Navigate this libguide from the TOC below or the blue tabs (and sub-tabs) above.
Thomson Reuters recently introduced a vastly improved JCR user interface.
InCites Journal Citation Reports (JCR) provides data on over 8,000 journals in science and technology and 2,600 journals in the social sciences, some of which are relevant to humanities researchers. JCR ranks journals by compiling two-year's worth of citation data from the Web of Science (WOS) Core Collection indexes, but the data are drawn from only two of three citation databases: Science Citation Index and Social Sciences Citation Index. JCR provides no metrics for titles covered in Arts & Humanities Citation Index. For many important humanities journals, therefore, it is impossible to obtain proprietary JCR metrics such as Impact Factor, Immediacy Index, and Cited Half-Life. (See the Article Impact > Web of Science (WOS) sub-tab of this guide for more information about searching the three WOS citation databases, which are not currently licensed by Gitenstein Library but can be accessed by visiting Princeton's nearby Firestone Library.)
If available, however, the Impact Factor can serve as a useful metric for measuring a journal's impact on disciplinary debates and trends. The Impact Factor is a measure of how highly cited the average article published in a particular journal is relative to others in its discipline.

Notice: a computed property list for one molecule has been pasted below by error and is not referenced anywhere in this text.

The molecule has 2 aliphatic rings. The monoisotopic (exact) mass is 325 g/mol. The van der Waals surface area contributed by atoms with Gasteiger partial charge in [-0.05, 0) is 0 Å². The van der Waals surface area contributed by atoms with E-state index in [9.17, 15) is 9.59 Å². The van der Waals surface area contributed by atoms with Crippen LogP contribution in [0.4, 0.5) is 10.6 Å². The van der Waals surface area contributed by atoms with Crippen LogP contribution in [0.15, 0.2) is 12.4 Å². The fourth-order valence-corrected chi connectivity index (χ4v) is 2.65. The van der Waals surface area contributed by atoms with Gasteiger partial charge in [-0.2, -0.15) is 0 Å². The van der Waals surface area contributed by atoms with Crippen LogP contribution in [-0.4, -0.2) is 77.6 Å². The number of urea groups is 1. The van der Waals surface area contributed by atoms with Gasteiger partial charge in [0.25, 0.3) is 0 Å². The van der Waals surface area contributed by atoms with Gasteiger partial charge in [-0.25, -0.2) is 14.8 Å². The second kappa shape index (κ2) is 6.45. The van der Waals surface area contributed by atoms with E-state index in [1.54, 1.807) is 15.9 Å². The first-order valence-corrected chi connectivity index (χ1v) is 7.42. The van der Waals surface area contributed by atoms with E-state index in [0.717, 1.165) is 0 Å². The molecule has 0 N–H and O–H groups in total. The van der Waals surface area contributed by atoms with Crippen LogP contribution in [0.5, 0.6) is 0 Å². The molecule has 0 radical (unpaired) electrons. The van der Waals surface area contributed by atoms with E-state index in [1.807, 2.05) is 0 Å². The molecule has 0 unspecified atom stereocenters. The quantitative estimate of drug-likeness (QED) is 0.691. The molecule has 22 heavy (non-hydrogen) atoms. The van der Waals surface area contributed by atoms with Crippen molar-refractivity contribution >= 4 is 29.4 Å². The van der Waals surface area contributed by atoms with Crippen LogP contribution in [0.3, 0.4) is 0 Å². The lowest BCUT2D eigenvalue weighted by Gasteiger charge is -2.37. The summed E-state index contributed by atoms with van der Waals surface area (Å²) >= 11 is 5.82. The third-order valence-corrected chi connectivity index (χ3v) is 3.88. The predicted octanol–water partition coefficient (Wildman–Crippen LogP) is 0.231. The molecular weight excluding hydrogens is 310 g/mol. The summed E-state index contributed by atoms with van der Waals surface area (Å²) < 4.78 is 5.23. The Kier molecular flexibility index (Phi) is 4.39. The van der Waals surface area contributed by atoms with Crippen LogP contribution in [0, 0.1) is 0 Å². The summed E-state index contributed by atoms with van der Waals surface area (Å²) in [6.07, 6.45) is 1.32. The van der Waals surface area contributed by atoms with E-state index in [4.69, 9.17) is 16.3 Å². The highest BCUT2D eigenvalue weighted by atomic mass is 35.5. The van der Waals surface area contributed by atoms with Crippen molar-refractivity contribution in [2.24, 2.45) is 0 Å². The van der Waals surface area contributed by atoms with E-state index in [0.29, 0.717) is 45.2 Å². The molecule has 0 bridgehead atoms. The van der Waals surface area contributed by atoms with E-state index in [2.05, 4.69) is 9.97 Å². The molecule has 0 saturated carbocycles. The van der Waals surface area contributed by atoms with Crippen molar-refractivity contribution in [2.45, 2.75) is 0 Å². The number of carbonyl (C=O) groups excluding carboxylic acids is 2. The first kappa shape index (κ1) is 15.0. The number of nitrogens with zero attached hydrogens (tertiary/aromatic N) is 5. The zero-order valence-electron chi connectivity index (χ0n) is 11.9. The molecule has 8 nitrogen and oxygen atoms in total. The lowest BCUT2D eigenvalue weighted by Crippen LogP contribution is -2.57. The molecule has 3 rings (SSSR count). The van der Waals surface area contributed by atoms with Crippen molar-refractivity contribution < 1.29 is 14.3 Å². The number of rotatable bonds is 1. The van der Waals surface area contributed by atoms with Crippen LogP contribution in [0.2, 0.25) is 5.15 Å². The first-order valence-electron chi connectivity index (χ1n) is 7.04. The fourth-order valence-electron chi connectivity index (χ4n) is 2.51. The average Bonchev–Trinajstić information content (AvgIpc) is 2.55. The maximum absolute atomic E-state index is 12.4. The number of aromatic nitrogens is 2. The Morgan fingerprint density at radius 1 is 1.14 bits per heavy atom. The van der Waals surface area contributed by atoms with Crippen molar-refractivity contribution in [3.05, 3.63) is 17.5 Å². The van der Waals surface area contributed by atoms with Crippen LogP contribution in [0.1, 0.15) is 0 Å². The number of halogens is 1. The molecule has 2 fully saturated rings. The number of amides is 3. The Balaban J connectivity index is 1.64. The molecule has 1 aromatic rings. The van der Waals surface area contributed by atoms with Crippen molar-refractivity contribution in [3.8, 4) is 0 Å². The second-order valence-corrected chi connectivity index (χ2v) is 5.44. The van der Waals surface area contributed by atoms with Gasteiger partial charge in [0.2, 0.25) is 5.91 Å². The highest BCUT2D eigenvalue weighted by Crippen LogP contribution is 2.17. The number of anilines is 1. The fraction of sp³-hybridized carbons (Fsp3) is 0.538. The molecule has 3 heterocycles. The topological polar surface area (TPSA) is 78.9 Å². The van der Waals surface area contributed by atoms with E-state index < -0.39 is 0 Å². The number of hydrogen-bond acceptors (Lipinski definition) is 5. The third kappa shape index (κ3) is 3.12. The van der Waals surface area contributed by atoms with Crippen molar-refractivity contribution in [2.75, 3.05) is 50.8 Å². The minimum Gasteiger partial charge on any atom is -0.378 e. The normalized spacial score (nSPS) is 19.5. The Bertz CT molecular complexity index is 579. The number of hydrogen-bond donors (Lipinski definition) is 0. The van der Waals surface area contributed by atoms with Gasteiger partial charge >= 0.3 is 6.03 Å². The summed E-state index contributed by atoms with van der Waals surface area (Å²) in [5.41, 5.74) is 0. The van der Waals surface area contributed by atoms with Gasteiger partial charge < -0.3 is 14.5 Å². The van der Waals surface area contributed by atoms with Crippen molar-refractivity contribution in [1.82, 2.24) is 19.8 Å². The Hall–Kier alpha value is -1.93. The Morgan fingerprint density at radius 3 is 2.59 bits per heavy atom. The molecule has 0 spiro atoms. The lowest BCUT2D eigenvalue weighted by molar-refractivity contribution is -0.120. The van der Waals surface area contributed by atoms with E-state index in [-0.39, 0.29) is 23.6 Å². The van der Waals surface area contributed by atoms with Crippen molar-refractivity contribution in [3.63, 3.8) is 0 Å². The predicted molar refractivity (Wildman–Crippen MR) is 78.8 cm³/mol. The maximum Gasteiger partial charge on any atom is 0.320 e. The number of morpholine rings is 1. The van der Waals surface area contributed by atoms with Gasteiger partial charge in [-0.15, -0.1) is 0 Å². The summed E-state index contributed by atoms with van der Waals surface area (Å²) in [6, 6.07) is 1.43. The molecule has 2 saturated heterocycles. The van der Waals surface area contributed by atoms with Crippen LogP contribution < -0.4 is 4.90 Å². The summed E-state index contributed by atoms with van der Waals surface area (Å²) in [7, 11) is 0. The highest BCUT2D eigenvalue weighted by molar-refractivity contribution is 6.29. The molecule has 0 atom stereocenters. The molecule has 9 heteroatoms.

Follow these steps to search JCR for a journal's Impact Factor:
Thomson Reuters makes available several streaming video tutorials including a JCR Quick Tour and explanations of Impact Factor, Immediacy Index, and so on.
To reiterate, JCR cannot be relied on to provide data for many legitimate humanities journals. Highly-regarded titles such as Film History: An International Journal, are not covered by any of the three WOS citation indexes and therefore will not appear in JCR. For such titles it is impossible to obtain proprietary JCR metrics such as Impact Factor, Immediacy Index, and Cited Half-Life. Other critical humanities titles such as Civil War History and William and Mary Quarterly are covered by the Arts & Humanities Citation Index, but as indicated above cannot be found in JCR because JCR does not draw on Arts & Humanities Citation Index data. Given these drawbacks, I recommend TCNJ scholars consider incorporating Google Scholar Metrics and SCImago Journals Rankings into their journal impact analyses.
And finally, please consider the tenuousness of journal rankings. Promotion and tenure committee members looking to compare, say, two literary journals for relative impact should to some extent defer to literary scholars rather than statistical metrics such as Impact Factor and SJR Indicator. The same generally holds true across disciplines: when in doubt, consult disciplinary practitioners. For more information, see Using Journal Citation Reports Wisely (JCR Editions HELP).